It is this theology of proleptic eschatology that Paul has in mind when he exhorts his readers: Do not take revenge, my friends, but leave room for God’s wrath, for it is written: ‘It is mine to avenge; I will repay,’ says the Lord” (Romans 12:19). Paul promises that even if we see miscarriages of justice in our day, God will avenge evil on the Last Day.

But that’s not the only day God will avenge evil.

Paul knows the evil of our day, if left unchecked until the Last Day, would yield unspeakable horrors. This is why Paul continues by explaining that bits and pieces of God’s judgment on the Last Day show up in our day through the actions of world governments: “[The governing authority] is God’s servant, an agent of wrath to bring punishment on the wrongdoer” (Romans 13:4). The judgment of God against sin on the Last Day shows up through world governments in our day.

This, then, brings us to the Christian’s ethical dilemma. Because, on the one hand, we are called to wait patiently until the Last Day for God’s perfect judgment and justice to be revealed. On the other hand, governing authorities – including our own governing authority – can be used by God as His agents to bring temporal justice to the criminal problems of our day. This is why two sets of Christians can write two very different letters to President Obama.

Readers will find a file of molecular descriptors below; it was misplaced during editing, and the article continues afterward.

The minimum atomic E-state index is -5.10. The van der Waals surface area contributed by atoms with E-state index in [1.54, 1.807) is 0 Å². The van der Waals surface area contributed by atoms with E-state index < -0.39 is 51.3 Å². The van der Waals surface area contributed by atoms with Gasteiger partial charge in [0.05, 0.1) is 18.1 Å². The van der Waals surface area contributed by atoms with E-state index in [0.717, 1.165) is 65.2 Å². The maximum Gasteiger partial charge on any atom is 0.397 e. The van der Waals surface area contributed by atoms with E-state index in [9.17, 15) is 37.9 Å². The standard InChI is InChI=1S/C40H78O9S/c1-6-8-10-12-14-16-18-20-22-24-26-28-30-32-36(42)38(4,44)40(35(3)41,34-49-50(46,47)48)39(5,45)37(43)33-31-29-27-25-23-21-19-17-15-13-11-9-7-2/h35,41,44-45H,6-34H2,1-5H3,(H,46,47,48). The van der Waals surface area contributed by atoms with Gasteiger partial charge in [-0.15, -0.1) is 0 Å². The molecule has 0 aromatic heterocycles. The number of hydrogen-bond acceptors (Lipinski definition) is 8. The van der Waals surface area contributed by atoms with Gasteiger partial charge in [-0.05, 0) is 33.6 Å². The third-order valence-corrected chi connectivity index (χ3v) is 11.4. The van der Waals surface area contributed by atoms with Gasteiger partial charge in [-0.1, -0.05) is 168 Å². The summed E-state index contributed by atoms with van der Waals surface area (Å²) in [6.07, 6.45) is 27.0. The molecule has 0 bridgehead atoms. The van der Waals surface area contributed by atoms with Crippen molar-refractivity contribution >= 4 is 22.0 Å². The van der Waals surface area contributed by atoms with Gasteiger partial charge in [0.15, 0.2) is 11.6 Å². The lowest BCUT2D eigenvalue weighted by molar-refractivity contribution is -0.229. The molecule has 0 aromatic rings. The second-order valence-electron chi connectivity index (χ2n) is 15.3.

I, for one, am praying that perhaps ISIS will have a Jonah moment – that they, like when Jonah preached to Nineveh, will hear the warning of God’s judgment, repent, and be spared of His wrath. But I am also very aware that after the preaching of Jonah to Nineveh came the preaching of Nahum to Nineveh – and with the preaching of Nahum to Nineveh came God’s wrath against Nineveh.

The clock is ticking on ISIS. I pray for peace and reconciliation. But I also pray that justice against these terrorists will not tarry long. The spilled blood of thousands is crying out.

__________________________

[1]A Plea on Behalf of Victims of ISIS/ISIL Barbarism in Iraq,” iraqrescue.org.

[2]53 national religious groups, academics, ministers urge alternatives to U.S. military action in Iraq,” Mary Knoll Office for Global Concerns (8.27.2014).

September 8, 2014 at 5:15 am 1 comment

Reflections For A New Year

As we begin a new year, it is useful to take a moment to reflect on our lives – where we are, where we have been, and where we are going.  Reflecting is important not only for the realms of finances, family, or fitness, but also for the realm of faith.  For above all, we must realize and recognize who we are in relationship to our Creator.  To this end, the British theologian N.T. Wright has written a set of five questions every Christian must answer – or, better yet, simply remember the answer already given – in order to appropriately and insightfully take stock of his or her life.  I relay these questions – and their answers – so that you may remember who you are in God’s sight.[1]

Who are we?